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Social Etiquette and Good Manners/How to Say No to Houseguests When You've Hosted Them Before


Hi there, about 1-1/2 yrs ago, we moved to a great city that attracts many visitors. For the first 8 months, we had a nonstop stream of houseguests that included family, friends and acquaintances. We do not have a guest room so they stayed in our living room on an air mattress and/or couch and shared a bathroom with our 23-year-old daughter.  I'm an introvert and this eventually became very taxing and stressful for me. Recently the visits have slowed down, and I'm better able to cope with the occasional visits from friends and family.

Here's the problem - we previously allowed one couple to stay with us whom we are more acquaintances than friends. They weren't terrible houseguests or anything, but it was somewhat awkward. We really haven't communicated again in the 12 months since they stayed with us, other than "liking" thinks on each other's Facebook pages, etc. I've just received an email from them asking if they can stay with us over a weekend this summer. I am struggling to know what to do. I can't say that we don't have room or are no longer accommodating guests because neither of these things are true (and they know it).  And they're only asking to stay for a weekend. However, the bottom line is that I just really don't want to host them, and I'm kind of tired of feeling like we are the go-to crash pad for all who visit.

I just don't know how to say no in a polite way that won't hurt their feelings and won't be a lie.


Dear Tara:

The homeowner has the right to say "no" to someone inviting themselves to take advantage of their good will and hospitality.  Your acquaintances were rude asking to stay with you in the first place.  The proper thing they should have done is to call you and tell you that they plan to be in your city over these dates and that they hope they can get together with you.  Then they should have waited to hear if you were going to invite them to stay with you.  When you didn't, they should look for a hotel.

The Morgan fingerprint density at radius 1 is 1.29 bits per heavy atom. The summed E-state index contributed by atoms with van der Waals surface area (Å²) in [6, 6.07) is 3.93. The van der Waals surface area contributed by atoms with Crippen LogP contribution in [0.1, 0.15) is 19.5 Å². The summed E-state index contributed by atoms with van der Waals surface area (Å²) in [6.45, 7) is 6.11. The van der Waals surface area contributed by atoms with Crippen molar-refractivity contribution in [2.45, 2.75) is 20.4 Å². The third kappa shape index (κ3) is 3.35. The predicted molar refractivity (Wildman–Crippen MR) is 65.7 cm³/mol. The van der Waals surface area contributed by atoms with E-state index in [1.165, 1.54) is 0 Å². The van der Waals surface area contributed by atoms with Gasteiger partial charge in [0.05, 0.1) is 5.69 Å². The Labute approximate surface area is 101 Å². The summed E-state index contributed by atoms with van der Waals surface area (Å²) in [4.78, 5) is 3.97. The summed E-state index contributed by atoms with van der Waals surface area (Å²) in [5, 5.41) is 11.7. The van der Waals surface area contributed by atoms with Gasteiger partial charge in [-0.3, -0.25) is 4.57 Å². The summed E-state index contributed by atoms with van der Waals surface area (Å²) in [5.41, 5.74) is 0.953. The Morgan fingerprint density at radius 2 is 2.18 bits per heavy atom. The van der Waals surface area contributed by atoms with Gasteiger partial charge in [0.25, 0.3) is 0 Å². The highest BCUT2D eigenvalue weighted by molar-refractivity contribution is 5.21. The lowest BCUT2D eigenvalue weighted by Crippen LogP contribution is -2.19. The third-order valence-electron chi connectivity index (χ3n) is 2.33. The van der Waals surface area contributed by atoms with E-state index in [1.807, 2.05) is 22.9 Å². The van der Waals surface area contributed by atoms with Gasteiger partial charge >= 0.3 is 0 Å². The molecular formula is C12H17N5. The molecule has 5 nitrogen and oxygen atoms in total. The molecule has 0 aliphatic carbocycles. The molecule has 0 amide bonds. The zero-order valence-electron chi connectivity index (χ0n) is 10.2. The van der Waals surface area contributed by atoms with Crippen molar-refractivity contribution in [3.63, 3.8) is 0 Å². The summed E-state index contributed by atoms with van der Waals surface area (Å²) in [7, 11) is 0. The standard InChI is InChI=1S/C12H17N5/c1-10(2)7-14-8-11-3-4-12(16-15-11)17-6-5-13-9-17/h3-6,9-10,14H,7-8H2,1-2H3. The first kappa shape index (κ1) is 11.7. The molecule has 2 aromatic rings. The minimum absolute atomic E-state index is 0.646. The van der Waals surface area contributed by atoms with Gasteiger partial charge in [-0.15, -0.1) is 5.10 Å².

That's the proper etiquette of staying with others in their home.  This rule goes for friends, relatives and acquaintances.  Since they chose to be rude and asked for your hospitality, simply tell them that it is not convenient for them to stay with you.  That's it. No further explanations and certainly no apologies.  Just that it is inconvenient for them to stay with you.  You might want to have a few lower and mid-priced hotels in  mind that are close by for them to try if you want to be accommodating.

Remember, if you don't want visitors, then having visitors is inconvenient.  It isn't a lie.  Just a true statement.  But again, don't offer any additional explanation because they don't need to hear it and you don't need to give it.  Even though you are not offering to put them up, you are not being rude - you are just not offering your hospitality.  If you want, tell them you would love to see them while they are in town - perhaps for breakfast or lunch one day.  Or, if you don't want to see them, don't offer.  Either way you are being appropriate.

Social Etiquette and Good Manners

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Cynthia W. Lett


Proper manners with friends,family,colleagues,neighbors and everyone else you know.


I have been an etiquette expert teaching and consulting on the subject worldwide since 1983. I started and serve as the Executive Director of the International Society of Protocol & Etiquette Professionals and am considered a leader in the field of etiquette and protocol training and execution. I edited "Etiquette for Dummies" and have recently written "Lett's Talk - Everyday Etiquette Dilemmas and What to Do about Them". My book, "That's So Annoying:An Etiquette Expert on the World's Most Irritating Habits And What To Do About Them" was published in 2009 and is available wherever books are sold. I taught the Business Protocol class to Master's level students at the George Washington University, Washington, DC for seven years I served as Chief of Protocol for MCI Telecommunications for three years.

International Society of Protocol & Etiquette Professionals, ASTD, PCMA, National Speakers Association

I have been quoted over 700 times in the past 5 years worldwide. Publications include Wall Street Journal, Washington Post, Washington Times, NY Times, Washington Business Journal, USA Today, Associated Press, London Times, Newsweek Japan edition, Newsweek US edition and many many more.

I am a Certified Etiquette Professional (CEP) and Certified Protocol Professional (CPP) earned by examination through ISPEP. I have a Master's degree in hospitality law and undergrad degrees in Restaurant & Hotel Management and Public Relations/Interpersonal Communications from Purdue University.

Awards and Honors
Who's Who Worldwide,Who's Who of American Women, Distinguished Darden Professor (Purdue University).

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